As coronavirus has quickly spread across the world, so too has the use of face masks.
But whether masks were effective at stopping the spread of COVID-19 was widely debated. While most public health experts agreed that mask use helps to protect health care workers and prevents sick people from infecting others, opinions diverged over broader, community-use.
For months, the guidance from the World Health Organization and the U.S. Centers of Disease Control stated healthy people did not need to wear masks unless they were caring for someone who was sick with COVID-19.
But what experts know about the virus and how it can be transmitted has been changing — and the thinking on masks has changed with it.
Concerns have grown over emerging research about how easily the SARS-CoV-2 spreads. Some studies have found that people could be infectious for days before they show symptoms and it can be spread just by breathing.
So just how much will masks help to stop the spread of the disease?
In laboratory experiments related to the flu, researchers have found that surgical masks have been very effective at reducing the number of viral influenza particles a sick person can spread.
Recent research published in Nature in early April confirms this earlier evidence and expands upon it, finding that surgical masks were also effective when worn by sick people to reduce the emission of particles of many other viruses linked to the common cold.
"The implications for coronavirus are that if the mask was working in people with flu or with seasonal coronavirus, most likely it would also do some good if people who are sick with COVID-19 wear the mask," said Ben Cowling, who led the study and is a professor of public health at Hong Kong University.
"It wouldn't necessarily catch everything, but it's better to at least catch something than not catch anything. So the mask was doing good."
At the community level, there still isn't much conclusive evidence that masks effectively stop the spread of infection. Even as a proponent of masks, Cowling estimates that wearing a mask would only reduce an individual's likelihood of infection by a few percentage points. But in the aggregate, along with other measures like hand hygiene, staying at home and canceling mass gatherings, it could help to flatten the curve.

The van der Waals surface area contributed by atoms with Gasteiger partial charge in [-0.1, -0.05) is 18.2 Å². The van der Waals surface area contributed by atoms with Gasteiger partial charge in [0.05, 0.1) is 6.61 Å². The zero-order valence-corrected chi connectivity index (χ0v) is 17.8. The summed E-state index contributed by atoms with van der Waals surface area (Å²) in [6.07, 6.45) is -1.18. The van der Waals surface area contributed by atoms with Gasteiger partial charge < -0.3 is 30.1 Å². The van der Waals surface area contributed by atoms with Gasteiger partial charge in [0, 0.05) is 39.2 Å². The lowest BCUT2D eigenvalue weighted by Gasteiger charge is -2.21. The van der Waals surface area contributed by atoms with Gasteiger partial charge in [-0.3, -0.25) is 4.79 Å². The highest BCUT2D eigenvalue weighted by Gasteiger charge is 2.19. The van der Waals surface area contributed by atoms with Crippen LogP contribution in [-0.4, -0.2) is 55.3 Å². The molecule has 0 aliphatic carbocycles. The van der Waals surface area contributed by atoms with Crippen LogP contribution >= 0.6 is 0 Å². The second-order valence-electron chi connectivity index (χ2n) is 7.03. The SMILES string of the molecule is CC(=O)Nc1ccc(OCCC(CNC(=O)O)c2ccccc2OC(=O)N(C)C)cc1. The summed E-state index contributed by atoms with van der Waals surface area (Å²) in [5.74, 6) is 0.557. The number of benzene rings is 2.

"I don't think we can rely on masks to keep us safe, but I think they can play a role along with all the other measures that we're thinking about doing," he said. "Five percent fewer infections, five percent fewer hospitalizations can make a massive difference … particularly when an epidemic comes towards a peak."
Public health officials have hesitated to promote broader mask use, in part because there is national shortage of medical-grade masks.
In March, Health and Human Services Secretary Alex Azar estimated that health care systems in the US would need 3.5 billion masks during a pandemic -- a fraction of the 42 million masks that were in the Strategic National Stockpile. If every person in the U.S. were to wear one mask each day, we'd need a supply nearing 10 billion for just one month.
So while guidance on wearing masks may shift, public health professionals still advise that medical grade masks be reserved for those most in need.
"Masks are extremely important for health care workers, and also critical for people with symptoms or those caring for someone sick, " Dr. Tom Frieden, the president and CEO of Resolve to Save Lives and former head of the Centers for Disease Control and Prevention, told Newsy.
"There is some evidence that wearing a mask may protect people against exposure and helps with the unknowingly asymptomatic, but [it] can also give people a false sense of security, may lead to more face touching, can become contaminated, and could be taking life-saving equipment away from health care workers.”
When surgical masks are unavailable, a scarf or bandana can be used as a last resort. But more importantly, Frieden urges sick people to just stay home.
"If you're sick, don't go out. Don't expose others. Even if you're only mildly sick, your illness may kill somebody else."